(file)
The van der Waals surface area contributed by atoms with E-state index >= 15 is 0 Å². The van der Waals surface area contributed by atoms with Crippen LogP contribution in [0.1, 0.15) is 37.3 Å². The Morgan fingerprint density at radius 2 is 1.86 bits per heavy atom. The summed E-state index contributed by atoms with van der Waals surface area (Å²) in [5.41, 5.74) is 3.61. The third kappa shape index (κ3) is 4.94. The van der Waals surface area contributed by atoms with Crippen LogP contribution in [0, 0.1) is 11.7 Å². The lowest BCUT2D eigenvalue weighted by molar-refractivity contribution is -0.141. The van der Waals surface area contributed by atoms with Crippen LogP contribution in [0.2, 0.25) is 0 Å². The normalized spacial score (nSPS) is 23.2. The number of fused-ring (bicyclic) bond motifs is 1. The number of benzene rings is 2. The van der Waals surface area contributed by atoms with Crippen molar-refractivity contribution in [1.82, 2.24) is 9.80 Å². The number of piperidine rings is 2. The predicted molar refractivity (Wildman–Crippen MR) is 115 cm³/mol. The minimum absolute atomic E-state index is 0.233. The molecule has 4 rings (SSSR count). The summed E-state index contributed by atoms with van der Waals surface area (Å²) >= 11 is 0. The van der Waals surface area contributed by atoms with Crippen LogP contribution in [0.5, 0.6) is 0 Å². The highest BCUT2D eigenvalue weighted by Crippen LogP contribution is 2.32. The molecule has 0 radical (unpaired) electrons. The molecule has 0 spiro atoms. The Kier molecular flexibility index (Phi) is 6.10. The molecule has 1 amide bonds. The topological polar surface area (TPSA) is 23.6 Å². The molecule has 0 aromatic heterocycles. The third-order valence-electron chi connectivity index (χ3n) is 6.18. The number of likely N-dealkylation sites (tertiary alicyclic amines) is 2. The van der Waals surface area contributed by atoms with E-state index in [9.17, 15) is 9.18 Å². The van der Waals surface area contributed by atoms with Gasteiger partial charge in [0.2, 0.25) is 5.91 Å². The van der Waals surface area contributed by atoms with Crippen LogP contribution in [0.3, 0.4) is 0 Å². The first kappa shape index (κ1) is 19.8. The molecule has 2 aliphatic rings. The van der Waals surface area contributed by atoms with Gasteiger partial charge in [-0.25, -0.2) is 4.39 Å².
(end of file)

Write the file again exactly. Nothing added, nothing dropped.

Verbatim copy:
The van der Waals surface area contributed by atoms with E-state index >= 15 is 0 Å². The van der Waals surface area contributed by atoms with Crippen LogP contribution in [0.1, 0.15) is 37.3 Å². The Morgan fingerprint density at radius 2 is 1.86 bits per heavy atom. The summed E-state index contributed by atoms with van der Waals surface area (Å²) in [5.41, 5.74) is 3.61. The third kappa shape index (κ3) is 4.94. The van der Waals surface area contributed by atoms with Crippen LogP contribution in [0, 0.1) is 11.7 Å². The lowest BCUT2D eigenvalue weighted by molar-refractivity contribution is -0.141. The van der Waals surface area contributed by atoms with Crippen LogP contribution in [0.2, 0.25) is 0 Å². The normalized spacial score (nSPS) is 23.2. The number of fused-ring (bicyclic) bond motifs is 1. The number of benzene rings is 2. The van der Waals surface area contributed by atoms with Crippen molar-refractivity contribution in [1.82, 2.24) is 9.80 Å². The number of piperidine rings is 2. The predicted molar refractivity (Wildman–Crippen MR) is 115 cm³/mol. The minimum absolute atomic E-state index is 0.233. The molecule has 4 rings (SSSR count). The summed E-state index contributed by atoms with van der Waals surface area (Å²) >= 11 is 0. The van der Waals surface area contributed by atoms with Crippen LogP contribution in [0.5, 0.6) is 0 Å². The highest BCUT2D eigenvalue weighted by Crippen LogP contribution is 2.32. The molecule has 0 radical (unpaired) electrons. The molecule has 0 spiro atoms. The Kier molecular flexibility index (Phi) is 6.10. The molecule has 1 amide bonds. The topological polar surface area (TPSA) is 23.6 Å². The molecule has 0 aromatic heterocycles. The third-order valence-electron chi connectivity index (χ3n) is 6.18. The number of likely N-dealkylation sites (tertiary alicyclic amines) is 2. The van der Waals surface area contributed by atoms with E-state index in [9.17, 15) is 9.18 Å². The van der Waals surface area contributed by atoms with Gasteiger partial charge in [0.2, 0.25) is 5.91 Å². The van der Waals surface area contributed by atoms with Crippen LogP contribution in [0.3, 0.4) is 0 Å². The first kappa shape index (κ1) is 19.8. The molecule has 2 aliphatic rings. The van der Waals surface area contributed by atoms with Gasteiger partial charge in [-0.25, -0.2) is 4.39 Å².